“Shed hunt early and every chance you get”, I recently read on a hunting social media post. Although I have experienced that this is bad advice for small parcels, this statement is perfect for owners of large parcels of private land or for those that love to scour the giant haunts of public land. The risk of any shed hunting timing is not only wasting resources from whitetails that live or die by the level of their energy reserves, but the fact that you can push deer into locations that you do not have permission to search for sheds. When parcel sizes exceed 1000 acres or more you can make sure to stay on top of antlers that may be shedding by the day. Also, even though you may spook deer a ¼ mile or more with each intrusion, the size of the parcel may still encompass any whitetails that relocate. Big chunks of shed hunting ground have some advantages and can often tolerate lower levels of shed hunting patience. Hunting early and often for sheds on mega parcels can be a great tactic provided you are not intruding on winter habitat that is critical for whitetails located in high winter severity regions.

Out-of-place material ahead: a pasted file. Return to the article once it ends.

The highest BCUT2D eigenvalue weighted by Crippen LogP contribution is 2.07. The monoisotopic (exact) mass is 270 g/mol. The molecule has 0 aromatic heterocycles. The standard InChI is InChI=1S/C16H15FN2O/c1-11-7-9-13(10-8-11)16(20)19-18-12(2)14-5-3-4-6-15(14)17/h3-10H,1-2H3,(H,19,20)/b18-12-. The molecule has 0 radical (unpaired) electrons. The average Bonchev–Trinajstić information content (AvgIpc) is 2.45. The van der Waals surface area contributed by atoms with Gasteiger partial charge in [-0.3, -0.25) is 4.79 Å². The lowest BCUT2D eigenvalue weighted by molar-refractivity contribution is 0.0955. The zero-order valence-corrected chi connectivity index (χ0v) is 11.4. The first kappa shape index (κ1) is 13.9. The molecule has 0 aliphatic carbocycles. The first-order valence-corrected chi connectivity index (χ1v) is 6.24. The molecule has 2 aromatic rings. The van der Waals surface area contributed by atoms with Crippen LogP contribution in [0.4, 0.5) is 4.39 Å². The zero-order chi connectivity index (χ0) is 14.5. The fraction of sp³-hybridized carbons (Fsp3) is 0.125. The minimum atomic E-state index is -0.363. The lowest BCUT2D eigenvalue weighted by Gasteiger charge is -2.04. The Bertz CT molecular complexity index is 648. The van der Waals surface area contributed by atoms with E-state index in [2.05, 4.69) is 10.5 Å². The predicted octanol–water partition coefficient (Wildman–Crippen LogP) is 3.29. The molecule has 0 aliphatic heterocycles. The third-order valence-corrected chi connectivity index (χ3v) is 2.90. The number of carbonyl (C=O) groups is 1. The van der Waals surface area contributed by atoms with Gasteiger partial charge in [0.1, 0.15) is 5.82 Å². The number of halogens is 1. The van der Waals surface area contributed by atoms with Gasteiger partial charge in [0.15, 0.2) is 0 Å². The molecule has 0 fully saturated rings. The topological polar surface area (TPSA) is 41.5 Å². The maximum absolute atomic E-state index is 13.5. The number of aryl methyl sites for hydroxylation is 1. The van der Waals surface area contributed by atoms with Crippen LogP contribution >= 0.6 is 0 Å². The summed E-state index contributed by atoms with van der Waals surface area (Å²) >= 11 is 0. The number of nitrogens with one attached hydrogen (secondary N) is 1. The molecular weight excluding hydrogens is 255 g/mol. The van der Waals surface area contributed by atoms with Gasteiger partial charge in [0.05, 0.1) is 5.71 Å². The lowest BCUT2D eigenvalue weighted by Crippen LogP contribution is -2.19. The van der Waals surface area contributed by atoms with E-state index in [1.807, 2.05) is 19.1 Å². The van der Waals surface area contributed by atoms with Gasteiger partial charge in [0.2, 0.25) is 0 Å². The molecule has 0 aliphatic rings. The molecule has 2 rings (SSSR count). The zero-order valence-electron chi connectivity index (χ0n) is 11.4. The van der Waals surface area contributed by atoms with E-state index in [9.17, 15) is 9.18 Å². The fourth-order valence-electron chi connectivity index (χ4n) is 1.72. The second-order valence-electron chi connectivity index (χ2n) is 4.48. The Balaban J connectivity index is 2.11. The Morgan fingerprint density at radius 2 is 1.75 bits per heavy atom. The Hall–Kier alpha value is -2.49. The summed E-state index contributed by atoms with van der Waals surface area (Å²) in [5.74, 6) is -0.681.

With Minnesota snowmobile trails being re-routed to avoid disturbing deer, and various Western states restricting public lands from shed hunting until the critical periods of winter stress have passed, it is important to estimate your effect on the local deer herd when hitting the woods for your first shed hunts of the year. The larger a whitetail is, the larger the tank of energy that they enter the winter with. While mature bucks and does have proven nearly impossible to kill with winter severity, regions like the Upper Peninsula of Michigan lose 50% of their fawn crop during an average winter. When disturbed, whitetails waste energy to flee. Whether by man, machine, or predator, deer in many northern regions cannot afford to lose days of energy reserves that may have otherwise kept them alive. Although antlers often drop by mid-January in these regions, I have often found that waiting until the snow melts in late March and early April is a much better option than rushing into wintering habitat to take on the difficult task of searching for snow-packed antlers.